• It can't get much narrower. Unless current state and federal laws preventing the formation of new political parties, and non-party individuals, are changed, no amount of tinkering with primary election rules will do the trick. The process is far to costly and/or time consuming. Filing fees for statewide elections are outrageous. Signature requirements for new parties and independents are onerous. Signature deadlines are designed to prevent fair competition. Even write-in campaigns must pay exorbitant fees to have their votes counted. Best, better, or even good, candidates and voters will not participate in the current slime-coated, rigged system. Coke and Pepsi own the process top to bottom, it's up to them to restore that which they have taken from us.

  • I definitely have to disagree about the cost to file for a statewide race. If you can't find supporters willing to chip in the kind of money it takes to file, you're just not going to be competitive. Lowering it (under the status quo) will just encourage spoiler candidates. I'm bnot talking about millions of dollars, but I think filing fees of a few thousand dollars are more than reasonable.

  • Spoiler is a term almost always used by party hacks in a negative way to eliminate competition. It sends an anti-democratic message. You contradict the premise of your proposal.

    I think you're forgetting the median income in Montana is South of $30,000. Do you want candidates who care about people, or only "competitive" ones based on status, or who's got the most friends with money to throw at a campaign? Why eliminate a huge percentage of the pool at the start? The very best people I know in Montana struggle to make ends meet.

    • I don't mean to nitpick a triviality, but if income is central to your argument then the facts should be clear. The Montana Per Capita Personal Income in 2010 was $35,000, somewhat north of 30. The median household income for the state is $42,000. These are not great numbers, nor do I present them as such. But they are better than stated in your argument.

  • I think this is a great idea. Get everyone on one ballot and the top two "vote-getters" battle it out in the general. It's really the only way to create an atmosphere in the legislature that is conducive to compromise and reasonableness.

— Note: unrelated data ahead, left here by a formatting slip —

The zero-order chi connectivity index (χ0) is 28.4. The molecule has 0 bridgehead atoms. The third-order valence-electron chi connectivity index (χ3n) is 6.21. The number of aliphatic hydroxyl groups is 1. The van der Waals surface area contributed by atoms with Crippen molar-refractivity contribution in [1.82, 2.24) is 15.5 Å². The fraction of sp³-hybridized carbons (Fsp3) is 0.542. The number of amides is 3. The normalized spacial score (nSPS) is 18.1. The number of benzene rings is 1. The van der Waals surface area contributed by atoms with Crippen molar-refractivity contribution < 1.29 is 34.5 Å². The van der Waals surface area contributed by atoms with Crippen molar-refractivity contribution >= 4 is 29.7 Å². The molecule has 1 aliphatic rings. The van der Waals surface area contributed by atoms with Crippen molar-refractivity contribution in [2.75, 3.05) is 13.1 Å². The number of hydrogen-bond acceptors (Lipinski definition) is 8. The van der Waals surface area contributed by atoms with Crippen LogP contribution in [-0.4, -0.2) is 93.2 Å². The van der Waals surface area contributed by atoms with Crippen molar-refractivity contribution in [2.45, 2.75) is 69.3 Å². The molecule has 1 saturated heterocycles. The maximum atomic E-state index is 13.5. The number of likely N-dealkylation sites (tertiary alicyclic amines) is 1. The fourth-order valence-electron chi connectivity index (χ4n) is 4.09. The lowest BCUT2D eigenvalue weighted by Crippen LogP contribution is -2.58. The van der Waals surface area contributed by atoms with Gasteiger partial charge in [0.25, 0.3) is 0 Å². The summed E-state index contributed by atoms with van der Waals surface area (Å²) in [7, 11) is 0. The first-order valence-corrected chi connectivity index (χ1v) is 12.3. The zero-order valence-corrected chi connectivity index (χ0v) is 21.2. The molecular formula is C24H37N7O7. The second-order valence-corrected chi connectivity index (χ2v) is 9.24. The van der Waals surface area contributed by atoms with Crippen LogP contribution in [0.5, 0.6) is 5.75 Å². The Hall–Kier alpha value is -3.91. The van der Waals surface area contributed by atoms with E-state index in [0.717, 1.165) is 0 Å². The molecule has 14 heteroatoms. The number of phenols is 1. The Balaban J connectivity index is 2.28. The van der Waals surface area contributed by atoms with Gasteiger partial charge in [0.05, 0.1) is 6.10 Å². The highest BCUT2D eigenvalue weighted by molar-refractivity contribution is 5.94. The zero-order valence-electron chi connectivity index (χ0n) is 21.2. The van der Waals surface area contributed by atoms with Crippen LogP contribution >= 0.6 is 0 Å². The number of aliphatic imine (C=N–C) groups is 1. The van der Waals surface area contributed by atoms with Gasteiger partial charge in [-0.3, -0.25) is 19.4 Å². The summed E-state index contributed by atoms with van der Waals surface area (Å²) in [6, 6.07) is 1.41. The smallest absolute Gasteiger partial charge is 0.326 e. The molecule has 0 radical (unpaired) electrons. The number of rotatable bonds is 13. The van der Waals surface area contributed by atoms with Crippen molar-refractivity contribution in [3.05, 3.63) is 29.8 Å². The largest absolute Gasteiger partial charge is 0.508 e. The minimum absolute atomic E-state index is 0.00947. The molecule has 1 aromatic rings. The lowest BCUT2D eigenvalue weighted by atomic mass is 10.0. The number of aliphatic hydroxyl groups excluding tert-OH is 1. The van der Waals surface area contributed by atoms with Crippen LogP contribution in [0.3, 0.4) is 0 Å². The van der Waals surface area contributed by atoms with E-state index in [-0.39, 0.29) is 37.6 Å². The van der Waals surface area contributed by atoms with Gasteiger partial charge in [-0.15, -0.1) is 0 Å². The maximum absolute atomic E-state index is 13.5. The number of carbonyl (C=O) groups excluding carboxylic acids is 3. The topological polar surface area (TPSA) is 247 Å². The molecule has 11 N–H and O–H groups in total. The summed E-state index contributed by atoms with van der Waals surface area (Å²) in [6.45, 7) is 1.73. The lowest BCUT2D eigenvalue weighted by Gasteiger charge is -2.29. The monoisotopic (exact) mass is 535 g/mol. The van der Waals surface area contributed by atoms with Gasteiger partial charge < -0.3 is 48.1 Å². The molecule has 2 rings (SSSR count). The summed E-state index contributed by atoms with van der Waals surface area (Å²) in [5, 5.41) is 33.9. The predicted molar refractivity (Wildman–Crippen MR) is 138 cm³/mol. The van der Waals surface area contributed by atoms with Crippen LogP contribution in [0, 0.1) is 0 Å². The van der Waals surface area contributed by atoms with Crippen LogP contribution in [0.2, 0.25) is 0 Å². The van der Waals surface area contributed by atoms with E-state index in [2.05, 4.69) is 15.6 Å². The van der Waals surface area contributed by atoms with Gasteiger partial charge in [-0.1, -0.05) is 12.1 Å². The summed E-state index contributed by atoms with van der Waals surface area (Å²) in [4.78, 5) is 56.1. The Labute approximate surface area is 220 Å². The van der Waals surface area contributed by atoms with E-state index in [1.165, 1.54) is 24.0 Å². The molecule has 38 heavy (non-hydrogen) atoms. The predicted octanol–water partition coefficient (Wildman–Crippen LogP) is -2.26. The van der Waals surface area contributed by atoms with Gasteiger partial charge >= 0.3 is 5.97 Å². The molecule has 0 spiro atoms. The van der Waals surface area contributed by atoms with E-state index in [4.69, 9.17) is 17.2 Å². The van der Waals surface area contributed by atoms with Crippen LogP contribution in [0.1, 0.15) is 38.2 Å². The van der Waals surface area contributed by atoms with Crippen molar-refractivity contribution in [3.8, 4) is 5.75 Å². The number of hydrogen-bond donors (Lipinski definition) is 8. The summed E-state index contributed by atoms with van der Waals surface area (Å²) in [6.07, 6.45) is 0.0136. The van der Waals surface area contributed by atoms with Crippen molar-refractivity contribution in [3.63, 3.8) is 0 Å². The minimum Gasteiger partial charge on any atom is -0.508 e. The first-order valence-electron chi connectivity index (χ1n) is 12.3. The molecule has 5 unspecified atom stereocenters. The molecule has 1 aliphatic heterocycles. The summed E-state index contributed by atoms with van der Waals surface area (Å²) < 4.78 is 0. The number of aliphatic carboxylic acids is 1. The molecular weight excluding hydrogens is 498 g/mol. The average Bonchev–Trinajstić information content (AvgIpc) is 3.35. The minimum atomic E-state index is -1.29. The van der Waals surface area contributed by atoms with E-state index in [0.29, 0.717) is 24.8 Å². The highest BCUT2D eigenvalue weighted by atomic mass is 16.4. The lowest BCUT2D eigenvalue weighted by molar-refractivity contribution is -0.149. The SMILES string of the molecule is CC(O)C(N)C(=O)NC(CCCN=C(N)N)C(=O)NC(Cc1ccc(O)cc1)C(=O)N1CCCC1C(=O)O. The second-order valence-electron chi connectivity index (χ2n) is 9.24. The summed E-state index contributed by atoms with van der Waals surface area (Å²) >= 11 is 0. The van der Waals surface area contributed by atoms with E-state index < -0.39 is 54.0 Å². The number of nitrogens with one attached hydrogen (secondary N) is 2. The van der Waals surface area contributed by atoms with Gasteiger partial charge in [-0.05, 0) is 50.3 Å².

• Thank you for the correction on Montana median income. I still maintain that a filing fee of "a few thousand" to an average Montanan is a significant consideration before entering a statewide political campaign. For some percentage I believe it is a deterrent. I completely understand, however, if you think the system is not broken. A top-two system that does not descriminate against candidates willing to serve is a good idea. Instant runnoff is too.

    • I like instant run-off, but really admire the simplicity of a top-two system. It has the benefit of being both democratic and easily understood.

      As to the filing fees, I presume most candidates don't have to pay out of pocket. A candidate who will have a chance to win a statewide race must have a few hundred people willing to chip in $5, right? If not, how could they possibly win?

  • Sure, only one candidate wins in the end, and to win it takes some money. But why cull new candidates before they decide whether or not to run? They're new! Inexperienced! Of course, a new candidate will gain momentum and contributions along the campaign trail. But March 12 is the filing deadline for candidates. That's also when signatures are due for new parties and non-party independents. If somebody new is motivated to run in April, it's already too late. But the primary election isn't until June. The current odds of anybody unseating an incumbent is roughly 3%. Now, Kailey will probably correct me on this, but it's in the ballpark last time I looked it up. Should we all just concede based on those averages? Hell no. Well, I think it's even more presumptuous to eliminate any candidate for not having enough money to file, or enough signatures to run as an independent independent by March 12. What in the world is the harm in opening up elections to anybody interested in serving their state or country?